How to make a beautiful frangipani flower lei necklace – lovely nature craft idea for kids.
We’re lucky that we have several large frangipani trees in our neighbourhood, each dropping a carpet of white and yellow frangipani flowers towards the end of summer. I don’t let my kids pick flowers from these trees, but I’ll happily let them collect a few from the ground, as there are just so many! They usually hand them on to the next person they meet, as a little heart-felt gift. So sweet!
Sometimes we bring a few flowers home and put them in a glass of water (frangipani flowers float, and they stay fresher that way). Sometimes we use some for arts and crafts.
Here’s how we used some to make a frangipani lei necklace.
How kids can make a Frangipani Lei
- a few dozen frangipani flowers
- a wool needle (or hand sewing needle with a large eye)
- kitchen twine
I threaded the needle with a long piece of twine, and showed my daughter JJ (who was 3 years & 9 months old when we did this) how she could push the needle through the stem of the flower and thread it onto the twine. A couple of the flowers did split, but most threaded on quite easily. She pushed each flower down toward the end of the twine, and then threaded on another.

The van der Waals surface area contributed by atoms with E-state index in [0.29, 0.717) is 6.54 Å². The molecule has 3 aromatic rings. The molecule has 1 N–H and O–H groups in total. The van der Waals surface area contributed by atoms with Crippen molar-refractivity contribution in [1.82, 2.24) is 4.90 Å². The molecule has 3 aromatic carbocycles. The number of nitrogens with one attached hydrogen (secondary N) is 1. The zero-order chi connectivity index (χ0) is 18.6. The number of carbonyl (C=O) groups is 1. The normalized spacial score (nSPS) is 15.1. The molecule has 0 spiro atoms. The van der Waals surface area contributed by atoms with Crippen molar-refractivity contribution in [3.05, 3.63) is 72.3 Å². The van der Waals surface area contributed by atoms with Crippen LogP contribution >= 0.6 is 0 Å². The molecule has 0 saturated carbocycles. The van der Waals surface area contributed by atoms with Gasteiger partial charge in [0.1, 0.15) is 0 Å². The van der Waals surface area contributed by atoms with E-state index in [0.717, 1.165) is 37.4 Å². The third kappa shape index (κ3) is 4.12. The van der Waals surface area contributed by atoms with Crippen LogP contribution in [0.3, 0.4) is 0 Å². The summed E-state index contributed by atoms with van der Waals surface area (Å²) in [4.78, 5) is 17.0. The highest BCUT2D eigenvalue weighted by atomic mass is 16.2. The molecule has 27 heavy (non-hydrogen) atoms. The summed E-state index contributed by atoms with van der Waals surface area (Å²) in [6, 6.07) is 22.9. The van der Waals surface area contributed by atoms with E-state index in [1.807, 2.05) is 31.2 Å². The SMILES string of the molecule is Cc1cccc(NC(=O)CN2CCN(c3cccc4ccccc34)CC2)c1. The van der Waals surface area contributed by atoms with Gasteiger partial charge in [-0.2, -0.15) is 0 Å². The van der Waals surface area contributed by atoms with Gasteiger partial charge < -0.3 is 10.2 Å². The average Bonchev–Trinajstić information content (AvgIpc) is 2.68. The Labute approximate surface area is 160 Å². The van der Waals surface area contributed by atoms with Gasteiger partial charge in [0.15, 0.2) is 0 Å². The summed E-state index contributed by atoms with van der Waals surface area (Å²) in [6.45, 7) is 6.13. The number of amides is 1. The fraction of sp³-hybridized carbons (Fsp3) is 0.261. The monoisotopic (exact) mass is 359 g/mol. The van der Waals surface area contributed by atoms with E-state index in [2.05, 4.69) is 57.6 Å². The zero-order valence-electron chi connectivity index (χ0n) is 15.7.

Once we’d used up all the flowers, I tied off the ends of the twine, making sure the necklace was long enough that it could be easily put over someones head without having to untie it. (You could also tie the ends in a bow, but it’s easier for preschoolers if they can put the lei on and off themselves).
Our lei only stayed looking fresh for a day or two. (You could probably extend it’s life by spraying it with water, but we forgot to). But that’s OK – it was only ever supposed to be a transient flower craft, and it’s a good introduction to basic sewing skills. Plus, it’s pretty!
Have you ever made a lei?
You can find more nature-based art, craft and play ideas here.
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In Hawaii, this is the first lei kids learn to make…plumeria lei. We use a longer lei needle and thread the needle through the center of the flower to make an entire lei with no yarn showing. For hula dancers, we do the method you do, only with toothpicks, peeling a few petals off to make a fuller effect when we pin it in our hair.
Plumeria lei – love it! Thanks for those tips, they’re great. The hula dancers always look fabulous!